Interestingly, he gives the benefit of the doubt to the government in its initial attempt to draft the rules; he suggests that it was an unintended consequence, and that the framers simply didn’t realize what the consequences could be.
Cronenberg notes that he has, in fact, been censored before—by the Ontario Film Board, which at the time could put you in jail for putting back the bits that were expunged from your movie by the censors. Not just you, even, but the projectionist as well. His first film that was censored was The Brood—a science-fiction film, a horror film—and he then becomes the first witness in Parliamentary history to voice the words “sort of … bite the placenta” in describing exactly what was taken out of his film. When he asked why the board censored that bit—which wasn’t sexual, overly violent, racist, classist, you name it—the censor, a man named Belcher, told him, simply, because it was “repulsive.” Not that “repulsive” is codified in the law, he notes—it was simply the judgment, the personal taste, of one man.
Will Minister Verner watch every movie, every television show, to determine whether it meets the guidelines, he wonders. Will there be a travelling roadshow (or not-show, really) that will crisscross the country, deciding whether to suppress or support any given production?
The tax refund, he notes, was designed to be based on labour costs; it was meant to be “really quite neutral”—like a rebate for lumber, but only if the government knows what you plan to do with it, so no refund if you plan to use it to make a baseball bat to kill someone.
He notes that the Royal Bank has already told the committee that the change may make it more wary about extending loans to producers; it is simply a matter of risk, and the film business is risky enough as it is.
He has notes, y’all! He’s checking them, and muttering to himself: “Oh yes … hmmm … Yes.” He notes that Verner has said that Eastern Promises, his latest film, is “mainstream”—a description he takes with equal parts amusement and scepticism—so it wouldn’t be affected, but what about Crash? More to the point, what about the fact that Crash was critically acclaimed, and won a special award at Cannes—none of which would have happened before the decision on providing the rebate would have been made. In other words, it’s easy to say that a film wouldn’t be affected by the change after it was released to critical acclaim, but what about before all that acclaim starts pouring in? (And what about movies that aren’t actually that good, but still deserve to be made? That was me, not Cronenberg, for the record.)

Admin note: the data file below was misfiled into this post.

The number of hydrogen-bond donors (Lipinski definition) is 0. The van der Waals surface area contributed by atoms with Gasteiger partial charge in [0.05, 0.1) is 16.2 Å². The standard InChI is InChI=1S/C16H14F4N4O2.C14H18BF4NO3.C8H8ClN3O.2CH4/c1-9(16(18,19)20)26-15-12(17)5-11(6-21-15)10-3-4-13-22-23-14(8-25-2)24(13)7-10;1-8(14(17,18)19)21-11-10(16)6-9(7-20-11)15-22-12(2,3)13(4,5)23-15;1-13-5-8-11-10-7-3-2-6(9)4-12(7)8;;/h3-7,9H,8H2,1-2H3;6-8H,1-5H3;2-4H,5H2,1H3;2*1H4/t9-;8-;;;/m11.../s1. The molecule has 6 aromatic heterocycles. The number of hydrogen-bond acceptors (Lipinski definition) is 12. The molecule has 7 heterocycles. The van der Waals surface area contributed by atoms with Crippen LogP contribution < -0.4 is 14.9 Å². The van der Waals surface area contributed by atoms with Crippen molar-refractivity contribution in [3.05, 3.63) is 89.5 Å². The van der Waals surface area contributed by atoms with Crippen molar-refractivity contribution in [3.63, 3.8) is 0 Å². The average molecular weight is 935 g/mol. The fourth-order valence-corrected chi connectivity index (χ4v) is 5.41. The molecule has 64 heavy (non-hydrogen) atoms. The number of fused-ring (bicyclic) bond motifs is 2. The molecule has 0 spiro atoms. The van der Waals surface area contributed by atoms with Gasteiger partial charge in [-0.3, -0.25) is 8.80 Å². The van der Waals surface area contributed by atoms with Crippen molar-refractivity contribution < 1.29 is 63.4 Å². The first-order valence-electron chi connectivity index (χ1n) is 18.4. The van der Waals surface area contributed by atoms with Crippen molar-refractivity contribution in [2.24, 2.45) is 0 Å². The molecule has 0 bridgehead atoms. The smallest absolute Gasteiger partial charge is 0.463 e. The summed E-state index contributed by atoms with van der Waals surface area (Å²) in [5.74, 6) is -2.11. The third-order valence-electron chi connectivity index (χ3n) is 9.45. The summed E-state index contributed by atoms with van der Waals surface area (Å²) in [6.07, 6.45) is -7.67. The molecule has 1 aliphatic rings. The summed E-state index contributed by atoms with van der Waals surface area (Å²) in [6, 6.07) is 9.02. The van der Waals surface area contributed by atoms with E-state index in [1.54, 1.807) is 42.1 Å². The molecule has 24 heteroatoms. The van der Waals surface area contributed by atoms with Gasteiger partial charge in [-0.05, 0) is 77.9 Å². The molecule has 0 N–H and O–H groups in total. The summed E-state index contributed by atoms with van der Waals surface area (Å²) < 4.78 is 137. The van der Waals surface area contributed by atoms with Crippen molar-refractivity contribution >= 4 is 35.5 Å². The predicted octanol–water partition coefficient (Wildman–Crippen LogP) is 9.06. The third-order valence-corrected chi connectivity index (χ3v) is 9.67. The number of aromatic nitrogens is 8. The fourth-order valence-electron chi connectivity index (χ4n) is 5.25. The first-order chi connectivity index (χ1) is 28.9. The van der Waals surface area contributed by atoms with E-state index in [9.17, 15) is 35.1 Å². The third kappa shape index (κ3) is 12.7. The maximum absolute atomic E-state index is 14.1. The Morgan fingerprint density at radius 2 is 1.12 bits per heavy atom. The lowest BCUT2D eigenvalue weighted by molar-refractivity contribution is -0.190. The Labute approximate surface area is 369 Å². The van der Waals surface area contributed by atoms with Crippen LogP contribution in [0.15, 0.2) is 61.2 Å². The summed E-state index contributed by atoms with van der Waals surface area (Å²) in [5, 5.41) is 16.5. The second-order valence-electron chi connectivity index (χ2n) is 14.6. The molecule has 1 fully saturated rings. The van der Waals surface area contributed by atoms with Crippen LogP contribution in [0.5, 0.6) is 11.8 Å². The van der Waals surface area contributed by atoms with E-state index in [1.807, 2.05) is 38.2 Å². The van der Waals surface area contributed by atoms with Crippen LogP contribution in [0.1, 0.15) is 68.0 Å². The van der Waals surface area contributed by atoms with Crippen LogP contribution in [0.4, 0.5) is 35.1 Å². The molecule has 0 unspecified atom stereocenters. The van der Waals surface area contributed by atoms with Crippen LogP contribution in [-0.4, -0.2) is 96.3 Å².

Cronenberg has definitely done his homework on Verner—he’s going through a list of her more… inexplicable quotes on C-10. Apparently, American movies with “big budgets” can’t be pornography, according to the minister. Basically, he thinks the provision should be removed, period—not amended, just disappeared.
Question time! First up, David Tkachuk—a Conservative—who politely disagrees with his comparison of artists to frogs (highly susceptible to otherwise subtle changes in the ecosystem), and wonders whether Cronenberg agrees that it’s odd that no one in the industry noticed before it appeared on the front page of a newspaper. (Go, Globe and Mail!)
“So what,” Cronenberg replies, equally politely. He doesn’t see why it matters—the not noticing it part. “It’s here now.” He points out that the provision did just “slip by” and admits that he didn’t know about it, but if—as the minister has said—it means that films will be rejected (albeit only a “handful,” according to Verner), then that makes this new, and important.